TAMPA — Vinny Lecavalier hasn't played for the Lightning for two years, but he says it's still a special feeling getting back on the Amalie Arena ice.
"It reminds you of so many things," he said Thursday.
Lecavalier, 35, a former Lightning captain, played 14 seasons in Tampa Bay and helped bring it a Stanley Cup in 2004. That's why it was especially tough for Lecavalier to be a healthy scratch for the Flyers in their season opener against the Lightning. Lecavalier found out he would be scratched 10 days before.
"I still have that confidence that if I'm put in a situation, I know I can still play the game," the forward said. "I believe in myself, and that's all that matters, honestly. It is hard. I want to play."
Lecavalier, the Lightning's No. 1 overall draft pick in 1998, never wanted to leave. But with his 11-year, $85 million contract a strain on the team, he was bought out in June 2013 and signed with the Flyers. Though his Tampa house was for sale, he plans to live here when he retires with his wife, Caroline, and three kids.
He was in Tampa during the summer, watching several of the Lightning's playoff games at friends' houses or sports bars such as Hattricks and Ducky's.
"It's really a tough place to beat," Lecavalier said of Tampa Bay. "The organization is great. Tampa is really good. When we won that Cup in 2004, the town was really behind us and supporting. But it got bigger, bigger, bigger, bigger every year, and now (owner Jeff) Vinik, he's really just took it to another level. Tampa is really a hockey town, honestly."
Lecavalier is aware that current Lightning captain Steven Stamkos' contract situation is an ongoing story. "It's a process," he said. "I'm sure they'll find a way to make (an extension) happen."
Some suggest that if Stamkos, in the final year of his contract, doesn't get a deal done, he'd want to play for his hometown Maple Leafs. But others assumed that if Lecavalier left the Lightning, he would return home to Montreal, which made his perspective on Stamkos interesting.
"It's tough to leave a place like this, this organization," he said. "If you start (in the NHL) here like 'Stammer' and I did, you always have in the back of your mind, 'I'm from Montreal, it'd be cool to play there.' And it would be, I'm sure, for Stammer to go play in Toronto. But it's his team here.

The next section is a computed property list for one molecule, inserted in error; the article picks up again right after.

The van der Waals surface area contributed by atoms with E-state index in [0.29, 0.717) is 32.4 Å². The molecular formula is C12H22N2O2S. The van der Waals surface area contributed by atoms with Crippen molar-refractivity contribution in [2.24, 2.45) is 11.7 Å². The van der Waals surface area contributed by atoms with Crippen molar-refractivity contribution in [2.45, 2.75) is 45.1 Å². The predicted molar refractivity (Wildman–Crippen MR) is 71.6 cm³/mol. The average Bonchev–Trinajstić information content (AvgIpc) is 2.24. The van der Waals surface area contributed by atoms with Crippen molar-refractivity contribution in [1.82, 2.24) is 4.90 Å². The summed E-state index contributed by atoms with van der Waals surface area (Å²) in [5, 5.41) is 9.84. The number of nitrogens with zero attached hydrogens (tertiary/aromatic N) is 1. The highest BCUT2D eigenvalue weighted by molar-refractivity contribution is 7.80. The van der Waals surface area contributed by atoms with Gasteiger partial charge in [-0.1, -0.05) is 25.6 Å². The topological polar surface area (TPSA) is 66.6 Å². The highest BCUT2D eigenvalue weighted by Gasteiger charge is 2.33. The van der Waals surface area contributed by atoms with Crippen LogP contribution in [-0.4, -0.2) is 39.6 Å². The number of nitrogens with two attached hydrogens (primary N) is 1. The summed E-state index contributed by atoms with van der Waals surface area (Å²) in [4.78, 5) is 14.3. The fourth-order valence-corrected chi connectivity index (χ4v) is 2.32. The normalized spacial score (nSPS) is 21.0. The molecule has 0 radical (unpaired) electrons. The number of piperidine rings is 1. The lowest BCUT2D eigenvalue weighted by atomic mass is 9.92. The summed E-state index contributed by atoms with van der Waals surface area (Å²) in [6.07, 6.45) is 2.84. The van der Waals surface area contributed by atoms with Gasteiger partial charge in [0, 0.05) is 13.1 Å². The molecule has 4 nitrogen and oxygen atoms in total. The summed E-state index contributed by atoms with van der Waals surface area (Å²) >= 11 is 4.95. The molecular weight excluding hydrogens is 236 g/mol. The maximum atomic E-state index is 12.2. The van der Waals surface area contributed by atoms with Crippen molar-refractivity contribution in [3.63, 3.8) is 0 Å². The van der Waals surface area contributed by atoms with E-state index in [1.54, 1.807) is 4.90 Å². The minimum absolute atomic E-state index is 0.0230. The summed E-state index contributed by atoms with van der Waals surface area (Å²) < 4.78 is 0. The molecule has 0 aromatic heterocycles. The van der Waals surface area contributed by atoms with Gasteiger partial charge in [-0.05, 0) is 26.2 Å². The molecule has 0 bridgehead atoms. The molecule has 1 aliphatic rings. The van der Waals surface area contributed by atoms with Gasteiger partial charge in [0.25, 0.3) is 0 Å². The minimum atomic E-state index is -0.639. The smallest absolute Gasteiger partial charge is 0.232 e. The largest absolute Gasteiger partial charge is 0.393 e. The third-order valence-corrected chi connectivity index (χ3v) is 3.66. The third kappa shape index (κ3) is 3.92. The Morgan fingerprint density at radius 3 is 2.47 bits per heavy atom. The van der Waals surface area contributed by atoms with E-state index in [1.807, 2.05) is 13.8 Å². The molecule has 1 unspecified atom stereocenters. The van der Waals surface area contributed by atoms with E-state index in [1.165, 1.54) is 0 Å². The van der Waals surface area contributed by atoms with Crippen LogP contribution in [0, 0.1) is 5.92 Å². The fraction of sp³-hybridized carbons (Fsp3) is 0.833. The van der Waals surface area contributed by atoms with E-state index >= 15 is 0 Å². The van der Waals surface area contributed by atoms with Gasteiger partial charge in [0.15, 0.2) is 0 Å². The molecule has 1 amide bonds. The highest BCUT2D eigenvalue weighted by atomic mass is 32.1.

"It's something you've got to think about. … When you are somewhere for so long and you guys build something — I don't want to talk for Stammer — it's tough to say I want to go to another team. You want to be here when the success happens, when you win. So I'm sure he feels that way. He just wants to win the Cup, and they have a pretty solid team here."
Lecavalier is touched when fans recognize him. Though he was asked by a few people if he wanted tickets to the playoff games last season, he would have felt a "little uncomfortable" sitting in the stands because he plays for another team.
"For sure, when I'm done, I'll bring my kid, he's going to have the hat and the jersey and everything Lightning," Lecavalier said. "It'll be fun."
REMEMBER ME? Lightning and ex-Flyers D Braydon Coburn popped by the Philadelphia bench before the morning skate, drawing Flyers RW Jakub Voracek to joke, "You pumped? You're not going to crush me, are you?" Said Coburn: "I'll try." Coburn, acquired at the trade deadline last season, said it was perfect that the opener was against the Flyers. D Radko Gudas, part of the Coburn deal, was a healthy scratch for the Flyers.
LINING UP: D Slater Koekkoek was reassigned to AHL Syracuse. He was on the original roster for salary cap purposes. … C Cedric Paquette and D Nikita Nesterov were scratched. … The Lightning switched its defensive pairings, putting Andrej Sustr with Coburn and Matt Carle with Jason Garrison.